Picture: House being rebuilt after Hurricane Katrina (public domain)

About Robert M Ellis

Robert M Ellis is the founder and chair of the Middle Way Society, and author of a number of books on Middle Way Philosophy, including the introductory 'Migglism' and the more in-depth 'Middle Way Philosophy' series. He has a Christian background, and about 20 years' past experience of practising Buddhism, but it was his Ph.D. studies in Philosophy that set him on the track of developing a systematic account of the Middle Way beyond any specific tradition. He has earned his living mainly by teaching, and more recently by online tutoring.

6 thoughts on “Rebuilding the house

  1. Hi Robert, I saw – if not the same guy – another Philippino fellow who expressed the same attitude, as he swept filthy liquid mud from the floor of his ruined house with an improvised shovel. There was something of a glint in his eye, and his movements were brisk, his tone of voice brisker.

    Now I’m only conjecturing here, but my hospice experience of bereavement makes me aware that – after a sudden and calamitous loss, it is a normal reaction for some people to evidence a ‘business-as-usual’, ‘life-must-go-on’ attitude, so that they invest the period after the loss with much activity designed to quickly restore the situation to what it was before the loss occurred, ‘as if’ with as little room for the implications of that loss, or its immediate emotional significance, to manifest.

    This is generally understood as a normal emotional reaction to loss, and it’s also understood to operate in situations other than the death of a loved one. Any significant loss can set it off: loss of a job, loss of a sensory faculty (blindness) or a limb, or even loss of face.

    It’s conceivable, you may agree, that this might be the case with the survivors of that hurricane out East. What sometimes happens is that after an initial period of effort to maintain the accustomed rhythms and features of pre-loss life, reality ‘kicks in’, and a ‘felt sense’ of loss prevails, leading (eventually but not uniformly) to a re-organisation of meaning that integrates the loss, and may lead to a major reconfiguration of beliefs.

    As to how you might respond to the loss of your own ‘felt sense’ of ‘all that’ – from which your expressions of the Middle Way proceed, or seem to, including your relationships with us……..well, it would be presumptuous to speculate, but I would put my money on your confidence to find your way back into the ‘felt sense’, and allow that entelechy of meaning and belief to emerge in its own time, and in whatever direction it moved.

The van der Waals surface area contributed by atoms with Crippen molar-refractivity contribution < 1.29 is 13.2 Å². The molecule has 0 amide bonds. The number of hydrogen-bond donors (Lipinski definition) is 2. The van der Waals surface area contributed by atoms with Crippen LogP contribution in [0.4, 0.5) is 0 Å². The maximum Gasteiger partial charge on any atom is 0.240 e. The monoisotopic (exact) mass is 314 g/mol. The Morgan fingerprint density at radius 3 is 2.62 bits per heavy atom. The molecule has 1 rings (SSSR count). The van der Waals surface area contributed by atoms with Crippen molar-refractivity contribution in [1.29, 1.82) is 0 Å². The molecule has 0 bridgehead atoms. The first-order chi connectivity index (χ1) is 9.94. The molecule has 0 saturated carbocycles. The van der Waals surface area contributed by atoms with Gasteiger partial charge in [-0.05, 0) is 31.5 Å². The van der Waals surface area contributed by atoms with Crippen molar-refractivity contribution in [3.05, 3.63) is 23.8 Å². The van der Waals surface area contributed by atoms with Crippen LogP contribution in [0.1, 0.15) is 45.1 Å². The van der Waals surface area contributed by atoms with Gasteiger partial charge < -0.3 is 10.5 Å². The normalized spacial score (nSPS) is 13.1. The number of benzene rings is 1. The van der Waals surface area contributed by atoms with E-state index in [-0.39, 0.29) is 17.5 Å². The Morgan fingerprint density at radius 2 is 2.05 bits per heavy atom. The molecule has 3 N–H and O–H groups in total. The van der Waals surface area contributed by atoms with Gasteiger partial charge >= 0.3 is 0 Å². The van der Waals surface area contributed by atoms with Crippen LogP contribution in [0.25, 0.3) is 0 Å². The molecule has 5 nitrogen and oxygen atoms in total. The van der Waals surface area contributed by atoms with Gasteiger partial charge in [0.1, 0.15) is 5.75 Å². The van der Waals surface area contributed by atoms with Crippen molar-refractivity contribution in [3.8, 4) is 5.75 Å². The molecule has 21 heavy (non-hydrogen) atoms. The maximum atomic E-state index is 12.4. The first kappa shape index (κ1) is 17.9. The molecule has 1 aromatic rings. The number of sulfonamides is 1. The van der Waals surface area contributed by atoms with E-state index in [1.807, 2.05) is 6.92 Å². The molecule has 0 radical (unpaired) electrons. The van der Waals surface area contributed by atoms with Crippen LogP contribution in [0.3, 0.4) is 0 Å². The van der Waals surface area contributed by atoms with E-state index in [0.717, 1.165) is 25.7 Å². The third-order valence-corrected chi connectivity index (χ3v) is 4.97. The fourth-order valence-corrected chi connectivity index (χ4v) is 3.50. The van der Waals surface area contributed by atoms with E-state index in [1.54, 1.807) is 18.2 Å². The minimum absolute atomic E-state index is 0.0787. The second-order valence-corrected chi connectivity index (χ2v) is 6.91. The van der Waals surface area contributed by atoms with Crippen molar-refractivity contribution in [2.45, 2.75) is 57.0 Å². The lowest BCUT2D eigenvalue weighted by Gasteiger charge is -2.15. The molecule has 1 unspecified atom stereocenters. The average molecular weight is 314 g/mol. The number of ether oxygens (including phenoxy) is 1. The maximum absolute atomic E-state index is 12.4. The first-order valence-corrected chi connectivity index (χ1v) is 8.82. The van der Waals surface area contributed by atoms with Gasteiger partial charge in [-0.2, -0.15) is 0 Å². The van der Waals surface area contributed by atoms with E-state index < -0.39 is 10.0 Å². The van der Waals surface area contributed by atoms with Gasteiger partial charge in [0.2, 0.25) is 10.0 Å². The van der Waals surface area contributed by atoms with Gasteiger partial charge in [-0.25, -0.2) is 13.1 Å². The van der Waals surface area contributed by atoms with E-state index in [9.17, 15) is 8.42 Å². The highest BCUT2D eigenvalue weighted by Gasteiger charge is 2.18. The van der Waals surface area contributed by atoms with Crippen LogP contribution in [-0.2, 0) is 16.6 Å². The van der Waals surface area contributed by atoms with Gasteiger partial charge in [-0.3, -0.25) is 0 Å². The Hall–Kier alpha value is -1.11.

I’ve looked after people with profound dementia, people who can’t speak coherently, are doubly incontinent, and are almost incapable of holding a cup to their lips because ‘they don’t recognise what a cup is for’; and it’s often said that they are ’emptied’ out of all mental characteristics, their brains are gone. My experience of some of them is that this is untrue, because my ‘felt sense’ of them has been of an immense ocean of ‘felt sense’ in which – with practice – it is possible for us both to feel immersed, borne up, and moving together, not separate but one. I can draw on that ‘felt sense’ at dark and lonely times, and be at peace.

    1. Hi Robert and Peter,
      I also admire the resilience of people under stress, in conditions such as these, they discover strengths and a determination not to be defeated by powerful forces, beyond human control. This particular man owns the land on which his house was built, others may be homeless for longer and depend on charity, for those people, such cheerful resilience may not be present, but the desire to survive and care for their family will give them energy to carry on. Metaphysical beliefs may be questioned at such times, as you say, for some they will be reinforced, for others not, that shows how fragile such beliefs are, certainty may be shaken.
      I also see the photograph as a metaphor for loss, do I have metaphors on my mind too much I wonder! The devastation shown here, could reflect the inner knowledge, that life – long hopes and dreams can be crushed in an instant, by outside causes or mental doubt or, will the phoenix rise, bringing with it new beliefs, explained in new ways or changed radically?
      I recognise what you say Peter, about getting on with life as well as possible, after such a devastating event. Some people go into auto pilot and perform duties which keep them busy, ( I’ve done this, contacting friends, banks etc.) so preventing emotions to kick in – until later.